Review Summary: A overlooked little gem significantly better than the follow-up.3 of 3 thought this review was well written
Escape. Leaving behind the tedious and dull drum of the everyday, 9-5 routine and forgetting about the everyday to delight in either physical or mental diversion. Said escape is essential for a healthy mind, and as a relief of stress. There are several ways to obtain this, whether it be drugs, entertainment, or music.
30 Seconds to Mars got their name from part of an essay by a former Harvard professor about the exponential growth of technology, but if you didn’t know this, you might guess it was a description of the music. Following that assumption would be the one that they are somewhat of a gimmick band, aimed at sounding futuristic and making quite euphoric music.
In 2002, Jared Leto (star of Requiem For a Dream and Alexander, among other films) formed 30 Seconds to Mars with his brother Shannon. After the idea quickly gained momentum, Matt Wachter joined as the bassist and keyboard player. Then after various guitarists came and went, Tomo Miličević finally joined and stayed as a permanent member.
Leto and company’s debut is a very solid rock album, with very strong electronic influences. None of the members display really noteworthy instrumental talent in these 50 minutes, but 30 Seconds to Mars
is an excellent example of how great music comes through the sum of its parts. The overall effect of each song is usually slightly euphoric, and gives a fairly drifting, spacey feeling to the listener – aided perfectly by Leto’s abstract, metaphorical lyrics. Each of the twelve tracks varies in both heaviness and overall sound, coming somewhere between modern Muse, old Rammstein, and the Deftones track “Hole in the Earth”.
Quite like Rammstein, much of the album here rides on the crunchy, meaty guitar parts. They are often fairly simple, focused on backing Leto’s soaring vocals, or played with the intention of electronics backing them. There are several clean and acoustic parts sprinkled throughout as well, creating an organic contradiction to the electronic elements. The rhythm section is quite similar, doing its job but never really impressing the listener or throwing you off balance. A sad fact, considering the lesser-known Leto brother could probably put the rest of his band to shame. All this is either backed or aided by the electronics. Quite audible synths often switch from leading a guitar rhythm or adding to the overall texture, usually doing a great job. Some of the tracks add a simple techno beat, most notably “Capricorn (A Brand New Name)”, where the verse consists of just a beat, synth and Jared’s vocals.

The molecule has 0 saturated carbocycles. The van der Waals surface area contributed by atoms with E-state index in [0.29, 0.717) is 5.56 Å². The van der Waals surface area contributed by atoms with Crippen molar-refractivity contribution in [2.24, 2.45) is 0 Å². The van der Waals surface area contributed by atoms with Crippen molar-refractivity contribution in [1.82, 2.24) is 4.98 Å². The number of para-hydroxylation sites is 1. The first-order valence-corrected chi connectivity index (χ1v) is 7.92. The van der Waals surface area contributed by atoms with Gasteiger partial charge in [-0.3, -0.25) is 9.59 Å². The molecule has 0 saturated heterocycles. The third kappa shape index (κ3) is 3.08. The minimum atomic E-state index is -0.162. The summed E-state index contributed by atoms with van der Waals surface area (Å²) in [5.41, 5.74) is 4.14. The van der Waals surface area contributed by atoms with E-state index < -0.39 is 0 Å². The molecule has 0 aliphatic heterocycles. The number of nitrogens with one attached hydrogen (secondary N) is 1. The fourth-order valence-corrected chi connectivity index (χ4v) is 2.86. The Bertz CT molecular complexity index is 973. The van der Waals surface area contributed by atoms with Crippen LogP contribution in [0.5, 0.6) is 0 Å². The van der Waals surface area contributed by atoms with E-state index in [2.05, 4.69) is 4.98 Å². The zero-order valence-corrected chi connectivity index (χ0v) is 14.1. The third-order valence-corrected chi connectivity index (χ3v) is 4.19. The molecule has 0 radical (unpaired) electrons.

Jared pulls the usual frontman load of vocals and lyrics, doing quite well in both areas. Unlike A Beautiful Lie
, he hardly ever screams or yells, instead just singing catchy hooks in an excellent voice. Each specific lyric line is usually plain by itself, but the songs as a whole require thought and analysis. This is best exemplified by Buddha For Mary
”Mary was an acrobat
But still she couldn’t seem to breathe
Mary was becoming everything she didn’t want to be
Mary would hallucinate
And see the sky upon the wall
Mary was the type of girl
She always liked to fly
The album’s downsides are somewhat typical of any album. Most of the tracks feature nothing especially obvious to distinguish them from each other, and the album might feel fairly repetitive upon first listen. Although I’m quite sure he doesn’t need it, Leto’s voice does sound a tiny bit Pro Tool-ed up – and that’s excluding the parts where it’s an obvious studio effect. Perhaps the biggest problem is “Year Zero”, a song that doesn’t know when to end. Its lyrics and music that would make a proper 3-minute song are stretched out 2 minutes longer, and the song ends with "We'll never fade away
" being repeated into painful absurdity.
Despite its problems, 30 Seconds to Mars
is a quite overlooked tiny gem of an album. It molds electronic synths and alternative rock to create a somewhat unique sound that's too industrial for rock and too rock to be industrial. Try and forget about the beautiful lie you’ve been sold – this is something quite different.
Capricorn (A Brand New Name)
Edge of the Earth
Welcome to the Universe